Tuesday, November 22, 2011

Pearson probes, HMG wriggles over the FTT

Lord Sassoon has given what looks like a pretty robust answer to UKIP peer, Lord Pearson's, question on the Financial Transaction Tax,
The Commission has put forward a proposal to introduce a financial transaction tax under Article 113 of the Treaty on the Functioning of the European Union. Proposals put forward under Article 113 require unanimity in the Council of Ministers, giving the UK Government a veto over any such proposal. The Government oppose a European financial transaction tax.

In addition, the Commission has put forward a proposal under Article 311 to use revenues from its proposed financial transaction tax to part-fund the EU budget. Article 311 also requires unanimity in the Council of Ministers, giving the UK Government a veto over any such proposal. The Government oppose any new taxes to fund the EU budget.
But hold on a moment. What has the Government committed itself to. At first reading it looks like they will veto the FTT proposal, and if so there would be much breathing out in relief in the City.

But have they? I don't think so. Take a look again at what they say, and you can see that it is no such guarantee.

Essentially Lord Sasoon has said,
"We oppose the tax, we have a veto".
or in other words,
"I want to go to Brighton, I have a car". 
That the Minister would like to go to Brighton, and that he has a car is of no importance, what we want to know is if he will use his car to go to Brighton.

By not specifying his use of a car to take him to Brighton, when it would be very easy to do given he is possesion of a fine pair of wheels, one must suspect that the Government has no intention of using it. What is more, from the way that they have behaved in the past, one must come to the conclusion that they might well to go to Littlehampton instead if their continental friemnds persuade them to.


Anonymous said...

Here's the clip:


Edward Spalton said...

Cameron's policy is to support the euro with our credit and to encourage the eurozone countries to form a single, economic government which will, for all practical purposes, be under German control.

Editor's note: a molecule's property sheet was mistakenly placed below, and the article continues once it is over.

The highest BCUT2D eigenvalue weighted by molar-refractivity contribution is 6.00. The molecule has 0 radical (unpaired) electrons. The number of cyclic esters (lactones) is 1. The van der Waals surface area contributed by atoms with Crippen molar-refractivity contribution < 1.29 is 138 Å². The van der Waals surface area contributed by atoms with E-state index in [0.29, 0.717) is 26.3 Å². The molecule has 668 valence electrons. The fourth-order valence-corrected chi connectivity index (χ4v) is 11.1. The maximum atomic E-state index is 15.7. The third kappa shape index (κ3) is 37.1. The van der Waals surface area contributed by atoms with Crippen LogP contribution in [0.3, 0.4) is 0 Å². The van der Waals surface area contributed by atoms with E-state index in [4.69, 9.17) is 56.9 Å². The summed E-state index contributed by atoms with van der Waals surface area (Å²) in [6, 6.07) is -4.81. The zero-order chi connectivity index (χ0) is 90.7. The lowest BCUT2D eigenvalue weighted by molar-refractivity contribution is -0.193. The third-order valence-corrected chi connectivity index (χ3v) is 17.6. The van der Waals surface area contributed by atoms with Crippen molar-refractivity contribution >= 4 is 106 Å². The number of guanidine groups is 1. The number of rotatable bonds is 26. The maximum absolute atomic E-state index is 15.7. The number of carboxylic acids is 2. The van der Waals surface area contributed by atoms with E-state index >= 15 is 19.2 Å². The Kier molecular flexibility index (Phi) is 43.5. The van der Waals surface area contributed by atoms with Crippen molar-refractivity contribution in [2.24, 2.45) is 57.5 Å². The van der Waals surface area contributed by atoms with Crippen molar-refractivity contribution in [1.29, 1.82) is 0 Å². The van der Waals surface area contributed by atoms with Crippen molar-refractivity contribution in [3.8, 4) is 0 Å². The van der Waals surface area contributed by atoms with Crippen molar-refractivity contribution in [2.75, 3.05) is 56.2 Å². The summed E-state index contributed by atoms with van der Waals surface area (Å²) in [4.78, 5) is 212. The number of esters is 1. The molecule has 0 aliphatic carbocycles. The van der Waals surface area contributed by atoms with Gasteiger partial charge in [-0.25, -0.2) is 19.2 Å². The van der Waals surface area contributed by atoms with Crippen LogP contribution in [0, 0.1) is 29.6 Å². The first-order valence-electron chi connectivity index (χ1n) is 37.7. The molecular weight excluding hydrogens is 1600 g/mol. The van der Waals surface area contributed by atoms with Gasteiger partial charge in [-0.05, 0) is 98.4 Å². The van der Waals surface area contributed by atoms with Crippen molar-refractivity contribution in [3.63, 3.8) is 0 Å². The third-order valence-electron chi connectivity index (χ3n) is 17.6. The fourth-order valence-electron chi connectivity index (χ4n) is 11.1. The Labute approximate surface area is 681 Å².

If this policy is successful, the voting arrangements under the Lisbon treaty will give the eurozone bloc (well-drilled after a year or two under the German sergeant) a permanent majority over the non eurozone countries for most purposes.

With continual pressure, the British veto will eventually be abandoned for some worthless concession or other -like a promise of eventually reforming the CAP some day. Repeated surrender has always been the policy of British governments towards the EU.

In any case, I would not put it past the EU to take a case to the European Court of Justice, claiming that the existence of currencies other than the euro creates a "distortion of the market" and the ECJ (running true to form) would agree. The Lisbon treaty states baldly that the euro is the currency of the EU. As Mr Cameron is wedded to perpetual EU membership, he would have no option but to agree because it would be "the law" - exactly the phrase he used over the Lisbon treaty, once it had been ratified by all member states.

Of course, a financial transaction tax would be no more a tax on bankers than fuel duty is on oil companies. They will simply pass it on to customers as part of their dealing costs. It will not affect the rich who can move their business elsewhere but will affect everybody with a private pension, unit trust or managed fund, building up to as big a robbery as Gordon Brown's raid on pension funds. As (I believe) 70% of European financial transactions take place in London, there is no doubt at all about the target.